Sunday, May 30, 2010

RIP Tidewaters Pub, Our Beloved Local

It saddens me to report that our dojo's favourite pub for after-training drinks burnt down Thursday night. What really guts me is that we weren't able to go to it this past week. There are reports that they'll be rebuilding the pub but it looks like we'll have to find a new regular place for a while. See the complete story with videos of the fire.

Monday, April 26, 2010

Getting in Touch with Our Own Knife Psychology

(*This is a continuation of my last post Fear of Knives: Exploring the Roots.)

There really is no definitive answer as to whether humanity fears knives more than other deadly weapons or why this might be the case. Moreover, the fear (or lack of fear) that is experienced when faced with any weapon will vary quite widely from person to person simply based on their own individual psychology, making it impossible to predict how anyone would react when the moment comes.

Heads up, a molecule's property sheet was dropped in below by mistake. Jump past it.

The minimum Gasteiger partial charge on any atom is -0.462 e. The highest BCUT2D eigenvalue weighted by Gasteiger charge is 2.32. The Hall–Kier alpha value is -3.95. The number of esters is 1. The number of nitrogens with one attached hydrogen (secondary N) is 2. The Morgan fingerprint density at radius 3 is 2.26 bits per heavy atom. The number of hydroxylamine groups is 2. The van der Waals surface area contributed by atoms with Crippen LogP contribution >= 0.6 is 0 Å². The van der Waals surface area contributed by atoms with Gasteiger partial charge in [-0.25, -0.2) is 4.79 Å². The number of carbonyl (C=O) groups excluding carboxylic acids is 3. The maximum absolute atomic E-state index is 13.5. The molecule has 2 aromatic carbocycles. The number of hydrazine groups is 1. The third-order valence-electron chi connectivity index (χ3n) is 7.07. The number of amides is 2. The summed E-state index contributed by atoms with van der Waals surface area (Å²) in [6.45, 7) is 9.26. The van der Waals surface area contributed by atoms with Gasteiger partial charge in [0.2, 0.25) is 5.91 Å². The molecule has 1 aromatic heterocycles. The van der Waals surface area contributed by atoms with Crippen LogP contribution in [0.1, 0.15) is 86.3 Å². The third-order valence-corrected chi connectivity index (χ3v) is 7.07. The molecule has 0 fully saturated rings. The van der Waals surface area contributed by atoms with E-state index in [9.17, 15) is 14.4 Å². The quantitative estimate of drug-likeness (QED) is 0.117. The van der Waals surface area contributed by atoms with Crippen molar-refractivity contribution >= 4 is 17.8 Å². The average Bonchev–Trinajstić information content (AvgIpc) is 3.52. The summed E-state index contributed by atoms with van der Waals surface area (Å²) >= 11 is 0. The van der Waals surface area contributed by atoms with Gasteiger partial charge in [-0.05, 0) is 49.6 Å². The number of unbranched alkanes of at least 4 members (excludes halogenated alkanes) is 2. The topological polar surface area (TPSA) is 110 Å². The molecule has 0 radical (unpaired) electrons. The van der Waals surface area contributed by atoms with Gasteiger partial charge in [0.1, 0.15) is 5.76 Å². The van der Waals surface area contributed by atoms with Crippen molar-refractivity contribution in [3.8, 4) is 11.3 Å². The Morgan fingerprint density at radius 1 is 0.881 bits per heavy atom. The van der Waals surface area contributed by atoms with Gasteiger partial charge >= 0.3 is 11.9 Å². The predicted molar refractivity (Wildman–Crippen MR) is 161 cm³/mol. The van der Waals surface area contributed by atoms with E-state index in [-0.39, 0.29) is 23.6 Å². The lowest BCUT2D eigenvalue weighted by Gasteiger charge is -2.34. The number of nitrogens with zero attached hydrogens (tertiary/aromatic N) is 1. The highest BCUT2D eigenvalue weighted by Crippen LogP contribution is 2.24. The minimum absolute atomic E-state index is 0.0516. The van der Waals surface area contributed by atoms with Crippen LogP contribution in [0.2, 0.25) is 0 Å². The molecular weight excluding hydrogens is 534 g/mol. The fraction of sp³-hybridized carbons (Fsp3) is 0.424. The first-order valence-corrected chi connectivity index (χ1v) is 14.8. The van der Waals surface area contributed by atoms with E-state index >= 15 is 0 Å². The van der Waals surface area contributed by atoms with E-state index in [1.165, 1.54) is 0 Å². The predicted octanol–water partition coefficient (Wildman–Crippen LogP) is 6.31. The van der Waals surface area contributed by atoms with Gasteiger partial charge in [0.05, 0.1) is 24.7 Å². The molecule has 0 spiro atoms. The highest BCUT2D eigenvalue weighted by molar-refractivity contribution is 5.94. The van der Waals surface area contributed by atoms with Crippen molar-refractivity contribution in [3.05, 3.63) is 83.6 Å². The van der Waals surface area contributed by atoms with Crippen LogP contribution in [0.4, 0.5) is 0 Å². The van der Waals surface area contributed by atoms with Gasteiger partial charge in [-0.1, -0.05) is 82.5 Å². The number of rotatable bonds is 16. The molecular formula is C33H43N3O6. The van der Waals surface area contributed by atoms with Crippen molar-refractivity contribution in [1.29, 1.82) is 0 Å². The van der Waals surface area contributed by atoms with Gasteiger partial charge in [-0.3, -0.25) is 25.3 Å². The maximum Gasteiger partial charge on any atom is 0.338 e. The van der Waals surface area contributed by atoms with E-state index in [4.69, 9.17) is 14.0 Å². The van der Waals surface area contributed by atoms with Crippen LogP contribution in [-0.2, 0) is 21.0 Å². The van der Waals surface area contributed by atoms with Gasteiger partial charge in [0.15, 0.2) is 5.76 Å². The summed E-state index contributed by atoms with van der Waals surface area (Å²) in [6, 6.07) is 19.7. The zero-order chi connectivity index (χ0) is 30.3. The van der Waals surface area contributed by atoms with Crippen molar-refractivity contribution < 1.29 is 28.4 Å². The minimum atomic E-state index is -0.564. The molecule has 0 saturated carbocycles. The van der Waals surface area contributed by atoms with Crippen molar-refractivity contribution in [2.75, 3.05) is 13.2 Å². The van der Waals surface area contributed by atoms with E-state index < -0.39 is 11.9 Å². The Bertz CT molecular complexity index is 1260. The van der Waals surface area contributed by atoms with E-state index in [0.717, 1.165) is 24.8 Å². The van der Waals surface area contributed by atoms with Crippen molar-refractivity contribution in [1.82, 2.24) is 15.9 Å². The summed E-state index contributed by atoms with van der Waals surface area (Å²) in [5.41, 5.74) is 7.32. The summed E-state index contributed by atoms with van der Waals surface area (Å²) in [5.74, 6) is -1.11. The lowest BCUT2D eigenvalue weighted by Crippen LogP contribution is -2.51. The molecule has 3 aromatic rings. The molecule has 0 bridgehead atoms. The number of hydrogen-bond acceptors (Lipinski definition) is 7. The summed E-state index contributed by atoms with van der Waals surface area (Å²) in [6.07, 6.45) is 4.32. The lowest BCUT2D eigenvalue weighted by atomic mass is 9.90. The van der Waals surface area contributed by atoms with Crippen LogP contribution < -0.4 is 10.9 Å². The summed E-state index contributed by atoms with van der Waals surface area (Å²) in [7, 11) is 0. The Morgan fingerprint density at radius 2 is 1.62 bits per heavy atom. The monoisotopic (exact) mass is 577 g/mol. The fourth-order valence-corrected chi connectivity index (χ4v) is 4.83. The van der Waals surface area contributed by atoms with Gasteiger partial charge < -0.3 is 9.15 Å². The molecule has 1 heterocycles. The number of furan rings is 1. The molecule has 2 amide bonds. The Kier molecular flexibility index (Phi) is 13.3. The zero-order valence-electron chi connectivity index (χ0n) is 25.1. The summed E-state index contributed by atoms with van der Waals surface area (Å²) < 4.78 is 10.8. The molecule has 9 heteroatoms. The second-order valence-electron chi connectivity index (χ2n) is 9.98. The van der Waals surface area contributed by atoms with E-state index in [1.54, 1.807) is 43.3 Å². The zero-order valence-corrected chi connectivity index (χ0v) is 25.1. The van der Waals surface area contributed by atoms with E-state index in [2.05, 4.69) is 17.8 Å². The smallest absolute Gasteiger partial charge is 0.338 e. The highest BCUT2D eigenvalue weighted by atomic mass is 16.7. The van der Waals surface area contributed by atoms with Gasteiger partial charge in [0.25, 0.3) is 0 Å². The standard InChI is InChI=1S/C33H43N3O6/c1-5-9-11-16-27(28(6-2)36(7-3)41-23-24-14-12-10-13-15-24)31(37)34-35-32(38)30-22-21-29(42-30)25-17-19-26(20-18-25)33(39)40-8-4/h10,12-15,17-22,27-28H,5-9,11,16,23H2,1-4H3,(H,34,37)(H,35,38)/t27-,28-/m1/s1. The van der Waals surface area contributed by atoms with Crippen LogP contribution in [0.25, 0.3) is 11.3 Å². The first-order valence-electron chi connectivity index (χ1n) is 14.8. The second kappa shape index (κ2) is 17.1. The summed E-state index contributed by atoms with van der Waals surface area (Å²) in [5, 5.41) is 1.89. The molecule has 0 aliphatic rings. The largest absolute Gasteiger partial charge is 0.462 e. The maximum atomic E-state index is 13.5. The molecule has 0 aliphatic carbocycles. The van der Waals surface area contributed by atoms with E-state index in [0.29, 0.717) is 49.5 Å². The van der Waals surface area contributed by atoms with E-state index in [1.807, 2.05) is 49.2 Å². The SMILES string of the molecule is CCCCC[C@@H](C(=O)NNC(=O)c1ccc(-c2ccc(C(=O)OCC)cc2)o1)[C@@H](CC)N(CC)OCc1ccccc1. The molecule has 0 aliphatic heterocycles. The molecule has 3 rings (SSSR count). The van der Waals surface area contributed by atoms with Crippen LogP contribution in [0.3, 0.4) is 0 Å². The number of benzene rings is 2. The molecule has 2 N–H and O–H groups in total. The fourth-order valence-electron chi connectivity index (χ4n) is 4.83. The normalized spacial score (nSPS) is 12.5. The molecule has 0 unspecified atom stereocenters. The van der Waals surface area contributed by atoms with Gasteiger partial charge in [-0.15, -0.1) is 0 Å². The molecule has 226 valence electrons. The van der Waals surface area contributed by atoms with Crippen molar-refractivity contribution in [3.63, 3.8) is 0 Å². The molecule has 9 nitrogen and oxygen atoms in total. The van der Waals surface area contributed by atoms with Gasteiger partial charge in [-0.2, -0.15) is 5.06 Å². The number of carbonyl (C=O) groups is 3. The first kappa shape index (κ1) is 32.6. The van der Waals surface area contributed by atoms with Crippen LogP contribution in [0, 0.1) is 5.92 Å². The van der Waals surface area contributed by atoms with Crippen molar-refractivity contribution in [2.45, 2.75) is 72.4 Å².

In Jim Wagner’s Reality-Based Personal Protection, he asks the following:

"How will you perform at the moment of truth in a conflict situation? What’s going to happen to you emotionally when you’re facing the real possibilities of injury or even death? Will you have the will to survive, or will you be so paralyzed with fear that you will not be able to move at all? The answer is: You won’t know until you can say, 'Been there, done that.'"

What is generally agreed upon, however, is that knives, being a deadly weapon are likely to cause an increase in combat stress. And combat stress, no matter what kind of attack situation one is facing, has the potential to greatly harm one’s ability to mount an effective defense.

When one is scared, adrenaline levels are high, which cause perception, coordination and thinking to be impaired. People can have impaired sensory experiences including tunnel vision, auditory exclusion and time distortion. When one has gone beyond the levels of being scared to being terrified, a person can freeze up, unable to react or even move.